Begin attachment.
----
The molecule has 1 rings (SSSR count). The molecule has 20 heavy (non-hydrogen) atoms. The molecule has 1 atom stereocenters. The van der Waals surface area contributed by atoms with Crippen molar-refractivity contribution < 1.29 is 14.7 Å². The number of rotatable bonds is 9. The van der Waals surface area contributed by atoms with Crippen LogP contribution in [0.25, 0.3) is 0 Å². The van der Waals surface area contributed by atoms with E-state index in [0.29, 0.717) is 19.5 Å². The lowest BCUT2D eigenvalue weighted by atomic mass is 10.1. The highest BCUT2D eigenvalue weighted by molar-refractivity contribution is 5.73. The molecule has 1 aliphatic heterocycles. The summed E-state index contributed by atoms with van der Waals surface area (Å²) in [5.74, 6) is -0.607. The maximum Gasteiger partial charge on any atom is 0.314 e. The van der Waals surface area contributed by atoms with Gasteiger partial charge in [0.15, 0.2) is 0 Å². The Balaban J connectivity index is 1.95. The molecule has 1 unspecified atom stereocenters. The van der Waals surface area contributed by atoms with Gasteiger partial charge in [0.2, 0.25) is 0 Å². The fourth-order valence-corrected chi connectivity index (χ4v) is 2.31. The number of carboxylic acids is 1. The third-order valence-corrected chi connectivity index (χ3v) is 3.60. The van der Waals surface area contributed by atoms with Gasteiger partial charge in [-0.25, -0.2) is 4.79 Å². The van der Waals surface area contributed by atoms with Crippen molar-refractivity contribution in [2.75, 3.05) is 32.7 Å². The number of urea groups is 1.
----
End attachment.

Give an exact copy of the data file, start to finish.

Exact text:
The molecule has 1 rings (SSSR count). The molecule has 20 heavy (non-hydrogen) atoms. The molecule has 1 atom stereocenters. The van der Waals surface area contributed by atoms with Crippen molar-refractivity contribution < 1.29 is 14.7 Å². The number of rotatable bonds is 9. The van der Waals surface area contributed by atoms with Crippen LogP contribution in [0.25, 0.3) is 0 Å². The van der Waals surface area contributed by atoms with E-state index in [0.29, 0.717) is 19.5 Å². The lowest BCUT2D eigenvalue weighted by atomic mass is 10.1. The highest BCUT2D eigenvalue weighted by molar-refractivity contribution is 5.73. The molecule has 1 aliphatic heterocycles. The summed E-state index contributed by atoms with van der Waals surface area (Å²) in [5.74, 6) is -0.607. The maximum Gasteiger partial charge on any atom is 0.314 e. The van der Waals surface area contributed by atoms with Gasteiger partial charge in [0.15, 0.2) is 0 Å². The Balaban J connectivity index is 1.95. The molecule has 1 unspecified atom stereocenters. The van der Waals surface area contributed by atoms with Gasteiger partial charge in [0.2, 0.25) is 0 Å². The fourth-order valence-corrected chi connectivity index (χ4v) is 2.31. The number of carboxylic acids is 1. The third-order valence-corrected chi connectivity index (χ3v) is 3.60. The van der Waals surface area contributed by atoms with Gasteiger partial charge in [-0.25, -0.2) is 4.79 Å². The van der Waals surface area contributed by atoms with Crippen molar-refractivity contribution in [2.75, 3.05) is 32.7 Å². The number of urea groups is 1.